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Other Names: Psilocybin, magic mushrooms, liberty caps, blue meanies, golden tops, mushies, philosopher’s stones, amani, agaric, liberties, simple Simon, little smoke, sacred mushrooms, purple passion, cubes, mushroom soup, psychedelic mushrooms

Magic mushrooms are the slang, collective term for mushrooms that contain a psychoactive compound called psilocybin. People who ingest these mushrooms experience an altered sense of reality—seeing, feeling, and hearing sensations that seem real but are not. Currently, over 100 species of mushrooms fall under this category.

These hallucinogenic mushrooms have been used in various cultures in the belief that they can lead their users to a “spiritual state.” Today, however, abuse of shrooms is done for their psychedelic effects akin to other drugs such as ecstasy and lysergic acid diethylamide (LSD.) In 2017, the National Survey on Drug Use and Health (NSDH) reported that around 1.4 million people aged 12 and older were current users of various hallucinogenic drugs, including magic mushrooms.

The United States federal government categorized shrooms as a Schedule-Ilevel substance, meaning that they are high-risk drugs with no legitimate medicinal purposes. Despite this, a few studies have begun to say otherwise. Some researchers believe that magic mushrooms may have a medical benefit for individuals struggling with mental health issues, if administered in the right clinical setting.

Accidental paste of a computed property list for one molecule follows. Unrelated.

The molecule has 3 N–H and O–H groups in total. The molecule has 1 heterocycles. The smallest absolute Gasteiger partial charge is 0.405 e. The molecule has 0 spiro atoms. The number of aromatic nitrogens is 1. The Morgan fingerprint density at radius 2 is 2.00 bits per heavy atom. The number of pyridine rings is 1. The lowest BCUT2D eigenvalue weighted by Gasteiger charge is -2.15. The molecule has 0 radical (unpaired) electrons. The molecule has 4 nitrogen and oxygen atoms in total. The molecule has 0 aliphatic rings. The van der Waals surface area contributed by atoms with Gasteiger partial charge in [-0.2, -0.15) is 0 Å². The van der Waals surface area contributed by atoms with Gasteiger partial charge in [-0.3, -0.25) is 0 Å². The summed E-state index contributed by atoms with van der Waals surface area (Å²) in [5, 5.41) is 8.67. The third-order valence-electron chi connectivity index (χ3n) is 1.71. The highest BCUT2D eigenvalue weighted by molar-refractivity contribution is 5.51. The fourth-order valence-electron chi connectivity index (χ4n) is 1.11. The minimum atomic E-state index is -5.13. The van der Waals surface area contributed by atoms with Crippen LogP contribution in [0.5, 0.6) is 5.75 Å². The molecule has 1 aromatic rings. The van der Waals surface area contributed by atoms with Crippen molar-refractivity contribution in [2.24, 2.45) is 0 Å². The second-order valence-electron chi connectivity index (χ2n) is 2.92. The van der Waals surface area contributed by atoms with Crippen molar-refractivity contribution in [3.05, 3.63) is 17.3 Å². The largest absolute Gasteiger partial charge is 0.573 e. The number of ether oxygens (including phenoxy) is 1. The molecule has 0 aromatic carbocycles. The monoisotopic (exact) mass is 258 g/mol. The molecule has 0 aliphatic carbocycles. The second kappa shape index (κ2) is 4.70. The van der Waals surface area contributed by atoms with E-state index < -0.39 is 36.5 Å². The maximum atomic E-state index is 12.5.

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A Brief History of Magic Mushrooms

The story of magic mushrooms began centuries before the modern age. Various indigenous groups in America and Europe have been using the shrooms for their psychedelic effects in medicinal and religious ceremonies.

In 1958, Dr. Albert Hoffman, the same man who discovered LSD, managed to isolate the psilocybin in magic mushrooms. More and more people were using shrooms in the past years, and they exploded in popularity during the 1960s. By the 1970s, their recreational use had become illegal.

Despite this, people have continued to use magic mushrooms over the years. Between 2009 and 2015, NSDH suggested that around 8.5 percent of people who had used illicit substances reported using psilocybin at one point in their life.

In recent years, however, research on the potential medicinal benefits of magic mushrooms has begun to mount. In 2018, researchers from John Hopkins University recommended that magic mushrooms should be reclassified to Schedule-IV, as opposed to Schedule-I, would allow the shrooms to be administered for medical use, particularly in mental health. Some studies suggest that psilocybin can be beneficial in therapies, such as enhancing the moods of patients struggling with depression.

In late 2020, Oregon became the first state to legalize the medical use of psilocybin in magic mushrooms. Oregon Measure 109, also known as the Oregon Psilocybin Services Act, will grant legal access to the potent compound as long as the substance is used for medical treatment and is administered in supervised settings. There was a lot of opposition from different parties, including the Oregon Psychiatric Physician Association (OPPA) and the American Psychiatric Association (APA). Their opposition stems from the fact that psilocybin therapy is substantially risky and may have adverse effects on the patients it tries to help.

In light of these new advances, only one thing is clear: the subject of psilocybin use needs more research to fully ascertain any practical uses it may have.

How Do Magic Mushrooms Work in the Human Body?